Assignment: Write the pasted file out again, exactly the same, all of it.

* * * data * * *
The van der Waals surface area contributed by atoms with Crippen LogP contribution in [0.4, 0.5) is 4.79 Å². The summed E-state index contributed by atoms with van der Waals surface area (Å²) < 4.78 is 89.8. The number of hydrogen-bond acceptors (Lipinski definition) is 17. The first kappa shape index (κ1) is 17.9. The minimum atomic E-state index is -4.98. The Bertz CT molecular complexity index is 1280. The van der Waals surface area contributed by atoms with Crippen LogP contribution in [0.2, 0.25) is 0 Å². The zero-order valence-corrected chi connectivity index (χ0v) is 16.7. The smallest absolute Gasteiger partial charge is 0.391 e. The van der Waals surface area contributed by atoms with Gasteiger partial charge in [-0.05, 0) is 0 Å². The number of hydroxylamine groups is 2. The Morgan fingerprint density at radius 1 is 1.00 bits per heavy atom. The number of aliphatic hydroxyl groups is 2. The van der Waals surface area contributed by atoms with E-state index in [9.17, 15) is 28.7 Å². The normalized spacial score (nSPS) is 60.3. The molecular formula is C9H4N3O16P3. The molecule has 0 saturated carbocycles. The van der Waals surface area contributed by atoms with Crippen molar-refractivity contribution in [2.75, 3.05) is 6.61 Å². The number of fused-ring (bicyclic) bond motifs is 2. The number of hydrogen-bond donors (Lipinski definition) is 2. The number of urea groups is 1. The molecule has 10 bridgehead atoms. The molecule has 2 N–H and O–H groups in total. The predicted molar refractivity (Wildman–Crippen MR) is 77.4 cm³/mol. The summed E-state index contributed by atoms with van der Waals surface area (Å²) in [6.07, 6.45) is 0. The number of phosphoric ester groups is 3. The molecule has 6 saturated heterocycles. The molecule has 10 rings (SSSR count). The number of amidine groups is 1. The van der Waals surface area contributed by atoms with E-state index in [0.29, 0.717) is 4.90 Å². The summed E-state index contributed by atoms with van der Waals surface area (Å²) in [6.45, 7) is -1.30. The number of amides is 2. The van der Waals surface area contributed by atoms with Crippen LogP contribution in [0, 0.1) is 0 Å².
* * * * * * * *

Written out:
The van der Waals surface area contributed by atoms with Crippen LogP contribution in [0.4, 0.5) is 4.79 Å². The summed E-state index contributed by atoms with van der Waals surface area (Å²) < 4.78 is 89.8. The number of hydrogen-bond acceptors (Lipinski definition) is 17. The first kappa shape index (κ1) is 17.9. The minimum atomic E-state index is -4.98. The Bertz CT molecular complexity index is 1280. The van der Waals surface area contributed by atoms with Crippen LogP contribution in [0.2, 0.25) is 0 Å². The zero-order valence-corrected chi connectivity index (χ0v) is 16.7. The smallest absolute Gasteiger partial charge is 0.391 e. The van der Waals surface area contributed by atoms with Gasteiger partial charge in [-0.05, 0) is 0 Å². The number of hydroxylamine groups is 2. The Morgan fingerprint density at radius 1 is 1.00 bits per heavy atom. The number of aliphatic hydroxyl groups is 2. The van der Waals surface area contributed by atoms with E-state index in [9.17, 15) is 28.7 Å². The normalized spacial score (nSPS) is 60.3. The molecular formula is C9H4N3O16P3. The molecule has 0 saturated carbocycles. The van der Waals surface area contributed by atoms with Crippen molar-refractivity contribution in [2.75, 3.05) is 6.61 Å². The number of fused-ring (bicyclic) bond motifs is 2. The number of hydrogen-bond donors (Lipinski definition) is 2. The number of urea groups is 1. The molecule has 10 bridgehead atoms. The molecule has 2 N–H and O–H groups in total. The predicted molar refractivity (Wildman–Crippen MR) is 77.4 cm³/mol. The summed E-state index contributed by atoms with van der Waals surface area (Å²) in [6.07, 6.45) is 0. The number of phosphoric ester groups is 3. The molecule has 6 saturated heterocycles. The molecule has 10 rings (SSSR count). The number of amidine groups is 1. The van der Waals surface area contributed by atoms with E-state index in [0.29, 0.717) is 4.90 Å². The summed E-state index contributed by atoms with van der Waals surface area (Å²) in [6.45, 7) is -1.30. The number of amides is 2. The van der Waals surface area contributed by atoms with Crippen LogP contribution in [0, 0.1) is 0 Å².